The Rigour of Writing

April 24, 2009

For me, there is no harder aspect in the preaching process than physically writing the sermon manuscript.  I love to study and I love to preach. But sermon-writing?

Its somewhat hard to convey to people who don’t regularly preach just how discouraging a blank sheet of paper can seem on a Monday morning!  Somehow we must fill this blank canvas with words. Moreover, they must be fresh words; they must be God’s words; yet at the same time they must be conveyed in our words.

Now I don’t struggle with every part of sermon preparation. The first part of the process I do find rigorous but at the same time, highly enjoyable. I listen to what God is saying by studying the passage in considerable depth. With the aid of helpful tools and great Christian thinkers, I’m usually ‘enthused early’ about what I’m learning from God’s Word.

But still, the toughest part lies ahead. I must convey the truths I have learned to others. Writing becomes an important discipline in achieving this aim. But oh, how difficult it is!

I sometimes wonder if its any coincidence that writing and wrestling begin with the same two letters. Writing often feels like a wrestling match. We struggle with words. Sometimes they seem to be getting the better of us. With hard work, we manage to press them into submission, with clear sentences, logical paragraphs and apt word choices.  Yet because of the struggle, sometimes I feel I need a ball and chain to keep me seated at my desk! It is painful to seek to give birth to words.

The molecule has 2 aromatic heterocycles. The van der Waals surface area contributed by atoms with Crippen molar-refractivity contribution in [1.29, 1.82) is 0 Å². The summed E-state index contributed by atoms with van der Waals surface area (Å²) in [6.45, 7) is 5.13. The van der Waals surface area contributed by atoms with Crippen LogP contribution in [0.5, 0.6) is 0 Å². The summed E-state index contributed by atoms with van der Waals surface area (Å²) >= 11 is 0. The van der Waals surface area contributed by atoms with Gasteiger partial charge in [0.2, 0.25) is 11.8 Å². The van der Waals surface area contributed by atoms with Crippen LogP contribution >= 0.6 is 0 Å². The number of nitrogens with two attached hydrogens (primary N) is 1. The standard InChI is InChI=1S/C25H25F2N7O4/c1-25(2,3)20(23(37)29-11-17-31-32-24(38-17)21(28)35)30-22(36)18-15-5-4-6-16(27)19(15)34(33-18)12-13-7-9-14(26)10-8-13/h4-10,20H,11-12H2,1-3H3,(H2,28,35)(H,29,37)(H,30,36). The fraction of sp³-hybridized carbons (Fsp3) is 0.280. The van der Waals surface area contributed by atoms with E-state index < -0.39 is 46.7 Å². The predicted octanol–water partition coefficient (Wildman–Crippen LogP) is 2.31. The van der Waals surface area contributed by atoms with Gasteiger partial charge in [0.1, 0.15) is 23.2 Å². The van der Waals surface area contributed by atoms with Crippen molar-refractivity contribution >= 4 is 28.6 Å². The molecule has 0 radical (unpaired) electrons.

Its now Friday lunchtime. My manuscript is written. Thanks to God’s grace, I’m satisfied.

But boy….that was hard work!



  1. AMEN to that!!! im glad im not the only one…

  2. I’m not a manuscript preacher so when I reach the point of writing I follow a very loose outline. Then I simply write. More often than not the end product is not what I started with in my mind. After reading it, I rebuild the outline to carry to the pulpit. This reduces the stress of writing as I know that first rough draft will never see the pulpit.

  3. Well, you don’t HAVE to write out a full manuscript, you know. Perhaps preparing a very full outline would be better. Or, maybe, just a 3×5 index card with your main points would be best. Do you prepare a full manuscript because you feel that you are not good at extempore preaching?

  4. […] The Rigour of Writing […]

  5. As long as a preacher is writing his sermon for his own meditation and then for clarity in the pulpit ok. But I see to many expository preachers reading their sermons instead of preaching them. There is a difference.

    My 2 cents worth. Write to be clear. Then preach with out reading the sermon.

  6. C,
    So true. This is the hardest aspect of the sermon prep process.

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